Lawrence Barham was born in Balham, London. At primary school he distinguished himself by gaining a scholarship to Merchant Taylor’s School, London. From there he gained a scholarship to study classics at Gonville and Gaius College, Cambridge, where he gained a first class honours degree and was invited to stay on as a don, specialising in Hebrew and Aramaic. By this time, however, having been converted at the age of 13, he was sure God was calling him to be a missionary in China. He studied theology at Ridley College, Cambridge and was ordained in the Church of England in 1925.
Julia Leakey was born to missionary parents in Kenya. She attended school in England and returned to Kenya to help her sister Gladys to found one of the first intermediate level girls’ schools in that country. She trained as a teacher at Goldsmith’s College, London.
In 1926, Lawrence offered to the Church Missionary Society to work in China. At that time that country was temporarily closed to missionary activity. After much thought and prayer, he offered his services to the Ruanda Mission of the C.M.S. for work in Rwanda. He sailed for that country in 1928. He and Julia were married in 1928.
On his arrival at Kabale, Lawrence was appointed headmaster of Kigezi High School and put in charge of the church work in Kigezi. However, Lawrence’s major contribution was in the Kabale Bible School, later to become the Bishop Barham Theological College. A happy and influential association developed in the School between the leaders: Lawrence and Julia Barham, and Ezekieri (later Canon) and Losira Balaba.
It was an invitation from Lawrence and Ezekieri to a team to visit them from Gahini, Rwanda, which led to the Kabale Convention in September 1935, in which took place some of the most significant manifestations of the early days of the East African Revival. In the years which followed, Lawrence played a leading role in the development of the training of church teachers and ordinands for Rwanda and Burundi as well as for south-west Uganda. At the same time, he shared in the leadership of missions and conventions in other parts of East Africa.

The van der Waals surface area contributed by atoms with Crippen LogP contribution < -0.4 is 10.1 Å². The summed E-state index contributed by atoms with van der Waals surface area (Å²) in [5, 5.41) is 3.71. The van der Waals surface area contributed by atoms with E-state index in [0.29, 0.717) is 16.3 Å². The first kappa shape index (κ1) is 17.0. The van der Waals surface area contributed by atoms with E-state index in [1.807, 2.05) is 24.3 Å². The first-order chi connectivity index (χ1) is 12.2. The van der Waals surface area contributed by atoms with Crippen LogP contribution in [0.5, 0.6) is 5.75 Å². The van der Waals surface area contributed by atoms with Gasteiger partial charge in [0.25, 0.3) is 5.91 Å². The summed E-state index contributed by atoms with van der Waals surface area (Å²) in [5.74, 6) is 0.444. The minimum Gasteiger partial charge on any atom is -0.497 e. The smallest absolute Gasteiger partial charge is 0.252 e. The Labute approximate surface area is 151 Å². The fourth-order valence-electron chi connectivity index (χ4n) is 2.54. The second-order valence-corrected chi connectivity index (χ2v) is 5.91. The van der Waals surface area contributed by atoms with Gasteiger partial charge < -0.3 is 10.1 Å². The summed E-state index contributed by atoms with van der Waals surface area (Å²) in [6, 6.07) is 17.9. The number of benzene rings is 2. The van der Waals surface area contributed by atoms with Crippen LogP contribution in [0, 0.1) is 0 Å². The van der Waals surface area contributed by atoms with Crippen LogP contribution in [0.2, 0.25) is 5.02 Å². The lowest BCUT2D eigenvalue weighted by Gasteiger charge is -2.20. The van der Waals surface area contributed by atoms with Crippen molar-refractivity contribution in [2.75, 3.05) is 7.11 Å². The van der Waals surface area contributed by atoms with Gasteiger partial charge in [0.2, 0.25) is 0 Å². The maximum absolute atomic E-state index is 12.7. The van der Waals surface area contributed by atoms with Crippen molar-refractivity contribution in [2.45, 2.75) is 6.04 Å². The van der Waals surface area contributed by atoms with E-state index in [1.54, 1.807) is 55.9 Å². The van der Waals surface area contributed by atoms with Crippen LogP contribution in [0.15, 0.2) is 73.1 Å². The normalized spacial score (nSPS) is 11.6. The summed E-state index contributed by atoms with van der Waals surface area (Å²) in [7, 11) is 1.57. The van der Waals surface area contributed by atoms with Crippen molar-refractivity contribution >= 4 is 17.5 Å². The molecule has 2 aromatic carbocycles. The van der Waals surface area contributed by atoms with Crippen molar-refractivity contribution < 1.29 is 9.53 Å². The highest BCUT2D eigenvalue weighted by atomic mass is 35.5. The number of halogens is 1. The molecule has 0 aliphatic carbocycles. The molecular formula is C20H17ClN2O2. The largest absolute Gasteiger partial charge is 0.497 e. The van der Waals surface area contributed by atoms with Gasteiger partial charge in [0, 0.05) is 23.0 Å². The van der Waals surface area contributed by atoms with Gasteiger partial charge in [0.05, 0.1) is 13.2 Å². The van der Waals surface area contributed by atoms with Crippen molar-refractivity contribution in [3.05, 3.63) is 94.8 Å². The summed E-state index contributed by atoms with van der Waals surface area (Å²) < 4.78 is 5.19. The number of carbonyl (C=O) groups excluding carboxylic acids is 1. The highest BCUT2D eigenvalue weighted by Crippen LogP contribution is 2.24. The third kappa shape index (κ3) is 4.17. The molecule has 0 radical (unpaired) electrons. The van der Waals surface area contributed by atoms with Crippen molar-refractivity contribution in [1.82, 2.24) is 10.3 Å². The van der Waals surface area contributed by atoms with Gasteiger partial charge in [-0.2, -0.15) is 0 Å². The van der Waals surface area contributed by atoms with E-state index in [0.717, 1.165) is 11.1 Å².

A notable feature of the ministry of Lawrence and Julia Barham was the importance they gave to the training of ordinands’ wives, in partnership with their husbands.
Lawrence loved military music and he is remembered for his introduction and promotion of Boys’ Brigades whose bugle bands have taken part on many public occasions in Uganda, leading processions at festive functions. This was accompanied by a deep spiritual impact on both Boys’ Brigade leaders and members.
Lawrence brought to the East African Revival, in which he played a very significant role, a profound understanding of the Bible which benefited from his Hebrew scholarship.
In 1938, Lawrence and Julia moved to Buye, Burundi, where he founded the institution at first named the Canon Warner Theological College. Many clergy and church teachers were trained at Buye for the churches established by the Ruanda Mission (CMS) in Burundi, Rwanda and the Kigezi area of Uganda.
In 1946, he was nominated to be Bishop of Ruanda-Urundi (as it was then known) but this was rejected by the Bishop of Uganda in view of his deep involvement with the East African Revival which, at that time, was viewed with some apprehension by the Church of Uganda leadership.
In 1957, Lawrence returned to Kabale for two years as Archdeacon of Ankole-Kigezi. In 1958, Lawrence and Julia retired from active missionary service in Africa to take on the duties of General Secretary of the Ruanda Mission (CMS). On the retirement of the first bishop of Rwanda and Burundi in 1964, Lawrence was consecrated as his successor in Namirembe Cathedral. For the next two years he concentrated on the preparation of African bishops for the newly formed separate dioceses of Rwanda and Burundi in 1966.
He and Julia retired to the U.K. and were active in their retirement to the last.
H. H. Osborn
Dr. J. E. Church, Quest for the Highest (Paternoster, 1981).
H. H. Osborn, Pioneers in the East African Revival (Apologia, 2000).
This article, submitted in 2002, was written for the DACB by Dr. H. H. Osborn, author of the book Pioneers in the East African Revival.